Cultivating the Perfect Guidebook through Teaching
University of Michigan Press publishes a rich collection of books that explore the history, culture, and environment of the Great Lakes region. These books are collaborative efforts with campus partners. A particularly fruitful example involves a book that has been in print since 1913 and a beloved undergraduate course taught in the School for Environment and Sustainability.
Woody plants form the scaffolding of natural communities. The study of woody plants may be the only time people get to actually see what they’re trying to save.
Originally published as a University Bulletin, Michigan Trees first appeared under the University of Michigan Press imprint in 1931. Since then, the book has been updated and expanded multiple times, with a new edition due in 2020. Michigan Trees has always been an important resource for Michigan’s citizenry and professional readers. Today, virtually all public libraries in Michigan own copies of the book, and it is part of the training curriculum run by the USDA and Michigan DNR.
Beginning in the 1960s, the book also became indelibly linked to the classroom when it was adopted by U-M’s Woody Plants course, developed by Professors Burton V. Barnes and Warren “Herb” Wagner to teach students about the plant life in the diverse landscapes around Ann Arbor. “Woody plants form the scaffolding of natural communities,” Professor Warren “Herb” Wagner once said, “The study of woody plants may be the only time people get to actually see what they’re trying to save.”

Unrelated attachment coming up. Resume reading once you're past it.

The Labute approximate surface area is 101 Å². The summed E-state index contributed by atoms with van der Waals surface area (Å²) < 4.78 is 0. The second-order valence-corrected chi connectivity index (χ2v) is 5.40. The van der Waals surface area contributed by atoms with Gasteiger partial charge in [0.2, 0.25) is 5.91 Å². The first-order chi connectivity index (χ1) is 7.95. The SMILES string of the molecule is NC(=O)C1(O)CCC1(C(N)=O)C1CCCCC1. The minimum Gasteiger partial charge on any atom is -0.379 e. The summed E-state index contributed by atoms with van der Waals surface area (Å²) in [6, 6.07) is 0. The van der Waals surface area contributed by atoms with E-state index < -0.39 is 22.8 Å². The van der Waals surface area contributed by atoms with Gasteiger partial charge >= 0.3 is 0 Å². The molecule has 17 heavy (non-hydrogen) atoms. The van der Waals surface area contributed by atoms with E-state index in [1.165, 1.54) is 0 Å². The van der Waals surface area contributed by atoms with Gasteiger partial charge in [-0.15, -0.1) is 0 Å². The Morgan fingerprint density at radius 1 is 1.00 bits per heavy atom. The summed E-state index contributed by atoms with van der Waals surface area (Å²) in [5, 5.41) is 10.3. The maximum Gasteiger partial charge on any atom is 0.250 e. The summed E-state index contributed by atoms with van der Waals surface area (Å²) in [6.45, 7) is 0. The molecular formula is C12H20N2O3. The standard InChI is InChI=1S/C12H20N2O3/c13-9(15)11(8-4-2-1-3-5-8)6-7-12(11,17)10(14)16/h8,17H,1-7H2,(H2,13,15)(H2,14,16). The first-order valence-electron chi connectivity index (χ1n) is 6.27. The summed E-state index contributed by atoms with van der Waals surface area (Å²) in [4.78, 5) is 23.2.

“My first semester I took ‘Woody Plants’ with Burt Barnes and Herb Wagner. . . I was in heaven! I couldn’t BELIEVE what was expected of us in Woody Plants. Long afternoons in the field—sun, rain, sleet or hail— and we had them all. And long hours in the indoor lab memorizing soggy leaves and twigs in light-green lab trays. There were compelling lectures, too. I had to write furiously to keep up with Burt and was amazed at Herb’s ability to entertain. I just loved it.”
In the following decades, Michigan Trees accommodated the demands of the classroom, including sections on climate change, the impact of invasive species, and the evolution of forests across our region. Michigan Trees is now viewed as one of the country’s preeminent botanical guides, used in courses at the University of Wisconsin, University of Minnesota, and University of Maryland, among other schools. The New York Botanical Garden, Los Angeles County Arboretum, and even the Conservatory and Botanical Garden of the City of Geneva have copies—some 4,000 miles away from the region covered by the book.